© 2024 Louisville Public Media

Public Files:
89.3 WFPL · 90.5 WUOL-FM · 91.9 WFPK

For assistance accessing our public files, please contact info@lpm.org or call 502-814-6500
89.3 WFPL News | 90.5 WUOL Classical 91.9 WFPK Music | KyCIR Investigations
Play Live Radio
Next Up:
0:00 0:00
Available On Air Stations
Stream: News Music Classical

Regulators reject Kentucky Power contract for $250M cryptomining facility

A gold bitcoin sits in focus in this picture. In the background, there is a blurred computer screen with colorful graphs and figures.
Commissioners said Kentucky Power will lack the power to meet its existing customers’ demand beginning in 2026, let alone the new crypto facility, based on the utility’s future plans.

Utility regulators at the Kentucky Public Service Commission denied Kentucky Power’s deal to discount electricity for an international cryptomining company on Monday. The three-member commission found Kentucky Power lacked the necessary power and would likely have increased costs for ratepayers.

The Chinese-owned Ebon International proposed a $250 million computing complex on land leased from Kentucky Power at the Big Sandy Generating Station in Lawrence County.

Kentucky Power and Ebon executed a contract last August for the utility to provide up to 250 megawatts of power at a discounted rate subject to commission approval. In return, Kentucky Power said that Ebon would create as many as 100 jobs in an otherwise economically challenged part of the state.

Commissioners quashed the deal Monday, saying the risks outweigh the potential economic benefits. Among those risks, the commission said Kentucky Power will lack the power to meet its existing customers’ demand beginning in 2026, let alone the new crypto facility, based on the utility’s future plans.

“Kentucky Power’s lack of capacity that can produce energy creates the risk that energy prices rise in the footprint, and as a net purchaser of energy, the power bills of all customers will go up,” the commission wrote in its order.

Attorney General Daniel Cameron’s Office joined environmental groups including the Sierra Club, the Kentucky Resources Council, the Mountain Association, Earthjustice and others in opposing the deal. All of them argued that costs incurred from the deal would fall on ratepayers.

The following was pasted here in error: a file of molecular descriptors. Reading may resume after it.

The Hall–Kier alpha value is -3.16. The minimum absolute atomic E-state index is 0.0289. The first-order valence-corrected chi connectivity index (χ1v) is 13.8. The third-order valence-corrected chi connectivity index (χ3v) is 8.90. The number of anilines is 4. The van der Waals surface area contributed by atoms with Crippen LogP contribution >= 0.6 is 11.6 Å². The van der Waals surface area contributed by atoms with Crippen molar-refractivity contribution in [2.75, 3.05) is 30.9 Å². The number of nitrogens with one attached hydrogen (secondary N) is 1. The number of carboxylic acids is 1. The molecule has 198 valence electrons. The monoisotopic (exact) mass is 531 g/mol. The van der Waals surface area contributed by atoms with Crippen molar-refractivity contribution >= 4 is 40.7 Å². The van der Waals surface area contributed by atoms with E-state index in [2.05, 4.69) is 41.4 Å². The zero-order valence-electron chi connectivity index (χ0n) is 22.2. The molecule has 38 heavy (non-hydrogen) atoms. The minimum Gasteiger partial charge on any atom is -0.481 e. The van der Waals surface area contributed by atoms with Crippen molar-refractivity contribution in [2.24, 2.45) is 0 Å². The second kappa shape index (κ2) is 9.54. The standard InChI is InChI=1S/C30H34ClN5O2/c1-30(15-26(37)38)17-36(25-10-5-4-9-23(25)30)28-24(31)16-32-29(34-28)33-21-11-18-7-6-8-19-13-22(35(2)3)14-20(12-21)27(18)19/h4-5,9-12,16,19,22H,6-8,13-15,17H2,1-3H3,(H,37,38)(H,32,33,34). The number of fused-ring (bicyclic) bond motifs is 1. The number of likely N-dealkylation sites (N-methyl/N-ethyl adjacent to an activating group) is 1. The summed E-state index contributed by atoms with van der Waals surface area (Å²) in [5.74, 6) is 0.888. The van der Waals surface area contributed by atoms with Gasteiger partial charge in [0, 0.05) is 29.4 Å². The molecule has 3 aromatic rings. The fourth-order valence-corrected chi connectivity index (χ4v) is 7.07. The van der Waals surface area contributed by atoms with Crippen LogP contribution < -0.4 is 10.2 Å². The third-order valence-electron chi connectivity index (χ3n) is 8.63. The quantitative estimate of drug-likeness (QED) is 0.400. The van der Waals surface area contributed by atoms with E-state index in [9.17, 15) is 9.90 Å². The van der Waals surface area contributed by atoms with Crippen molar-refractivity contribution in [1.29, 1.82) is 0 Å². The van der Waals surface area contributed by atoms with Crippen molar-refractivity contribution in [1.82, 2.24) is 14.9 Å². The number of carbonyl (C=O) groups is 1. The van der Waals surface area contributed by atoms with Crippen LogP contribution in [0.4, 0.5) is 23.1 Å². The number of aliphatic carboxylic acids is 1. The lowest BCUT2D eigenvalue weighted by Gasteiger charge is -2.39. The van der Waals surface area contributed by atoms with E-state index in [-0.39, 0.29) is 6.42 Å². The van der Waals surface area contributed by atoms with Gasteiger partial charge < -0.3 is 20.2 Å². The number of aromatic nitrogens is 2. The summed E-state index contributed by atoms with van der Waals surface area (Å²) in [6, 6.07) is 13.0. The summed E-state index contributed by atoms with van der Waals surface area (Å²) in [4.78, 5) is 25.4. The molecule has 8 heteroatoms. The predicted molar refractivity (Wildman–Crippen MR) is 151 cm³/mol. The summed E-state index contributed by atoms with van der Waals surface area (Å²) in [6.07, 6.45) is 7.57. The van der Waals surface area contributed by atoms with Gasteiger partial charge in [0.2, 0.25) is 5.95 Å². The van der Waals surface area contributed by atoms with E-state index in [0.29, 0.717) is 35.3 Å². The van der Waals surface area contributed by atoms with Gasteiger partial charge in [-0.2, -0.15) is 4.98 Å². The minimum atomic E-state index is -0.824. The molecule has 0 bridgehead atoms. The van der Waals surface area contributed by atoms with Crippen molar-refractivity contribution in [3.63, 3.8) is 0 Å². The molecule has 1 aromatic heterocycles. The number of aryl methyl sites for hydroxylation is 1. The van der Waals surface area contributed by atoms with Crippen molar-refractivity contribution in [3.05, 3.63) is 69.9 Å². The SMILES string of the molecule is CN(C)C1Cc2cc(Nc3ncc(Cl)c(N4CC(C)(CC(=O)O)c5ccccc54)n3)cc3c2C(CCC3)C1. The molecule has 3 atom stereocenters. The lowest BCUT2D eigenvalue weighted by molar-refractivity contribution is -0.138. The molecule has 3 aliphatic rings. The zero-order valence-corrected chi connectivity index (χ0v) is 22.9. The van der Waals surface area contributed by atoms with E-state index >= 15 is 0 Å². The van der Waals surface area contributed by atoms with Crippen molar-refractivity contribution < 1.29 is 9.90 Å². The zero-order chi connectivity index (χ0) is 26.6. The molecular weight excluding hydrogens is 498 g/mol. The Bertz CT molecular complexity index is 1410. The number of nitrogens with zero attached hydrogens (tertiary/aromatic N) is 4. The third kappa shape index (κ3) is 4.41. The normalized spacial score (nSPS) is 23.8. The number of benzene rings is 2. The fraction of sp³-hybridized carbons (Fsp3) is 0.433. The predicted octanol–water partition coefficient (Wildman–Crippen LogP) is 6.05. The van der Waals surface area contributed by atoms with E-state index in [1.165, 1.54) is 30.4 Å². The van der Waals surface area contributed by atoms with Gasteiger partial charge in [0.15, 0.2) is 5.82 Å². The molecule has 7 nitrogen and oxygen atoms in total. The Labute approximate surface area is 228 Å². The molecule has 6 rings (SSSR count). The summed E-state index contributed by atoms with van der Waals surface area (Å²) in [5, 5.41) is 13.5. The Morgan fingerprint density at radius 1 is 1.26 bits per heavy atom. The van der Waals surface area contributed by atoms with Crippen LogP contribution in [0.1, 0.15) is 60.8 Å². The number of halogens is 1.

“Hardworking people shouldn’t have to pay higher utility bills so that a cryptocurrency company can get millions in subsidies they don’t deserve. The Public Service Commission did the right thing for Kentucky Power customers,” said Thom Cmar, an Earthjustice attorney for public interest groups in this case.

Kentucky Power’s plans

The decision comes as Kentucky Power asks the commission for an 18% rate increase on residential ratepayers. The utility has said the proposed rates are a reflection of the challenges facing the utility, which serves more than 163,000 homes and businesses in eastern Kentucky.

In the years since the last rate increase, the service area has experienced devastating wind storms, an ice storm and historic flooding. It’s also lost more than 11,000 ratepayers including large industrial customers. And, in April, Kentucky Power’s parent company American Electric Power terminated a $2.6 billion sale to Liberty Utilities.

Utility officials were looking to Ebon to fill the gap, boost electricity sales and help cover the fixed costs of things like power plants and transmission lines. A spokesperson for Kentucky Power said they are currently reviewing the order.

“We believe economic development is imperative to improving the future of eastern Kentucky. Moving forward, we will continue to work diligently in this area while providing safe and reliable power to our customers,” said Sarah Nusbaum with Kentucky Power.

A wave of cryptomining in Kentucky

Cryptomining is an energy intensive process that uses massive amounts of computing power to complete so-called “proof of work” calculations that reward “miners” with digital currency like bitcoin.

Advocates argue putting these facilities on former coal mines gives the land a second life, while also plugging crypto companies directly into the utilities to give them the vast amount of power they need. Opponents say there’s not much to keep companies around once the discounts expire because they could pick up their servers and relocate.

Environmental groups criticize the industry as a waste of energy at a time when the world needs to end its reliance on fossil fuels to avoid the worst impacts of climate change.

The Ebon facility, for example, would have used as much as 250 megawatts of electricity, which is nearly as much electricity as Kentucky Power’s Big Sandy Power Plant is capable of generating.

Crypto companies have taken an interest in Kentucky since the Legislature passed a series of tax incentives over the last few years. Those include sales and use tax exemptions on electricity and on property used in commercial mining of cryptocurrencies.

Earlier this month, the PSC approved a similar kind of contract between Kentucky Utilities and the company Bitiki for a $25 million cryptomining facility on a former coal mine in Union County.

The commission is expected to issue another decision in September on a proposed electricity rate discount contract between Cyber Innovation Group and Kentucky Power for a facility in Pike County.

Ryan Van Velzer is the Kentucky Public Radio Managing Editor. Email Ryan at rvanvelzer@lpm.org.

Can we count on your support?

Louisville Public Media depends on donations from members – generous people like you – for the majority of our funding. You can help make the next story possible with a donation of $10 or $20. We'll put your gift to work providing news and music for our diverse community.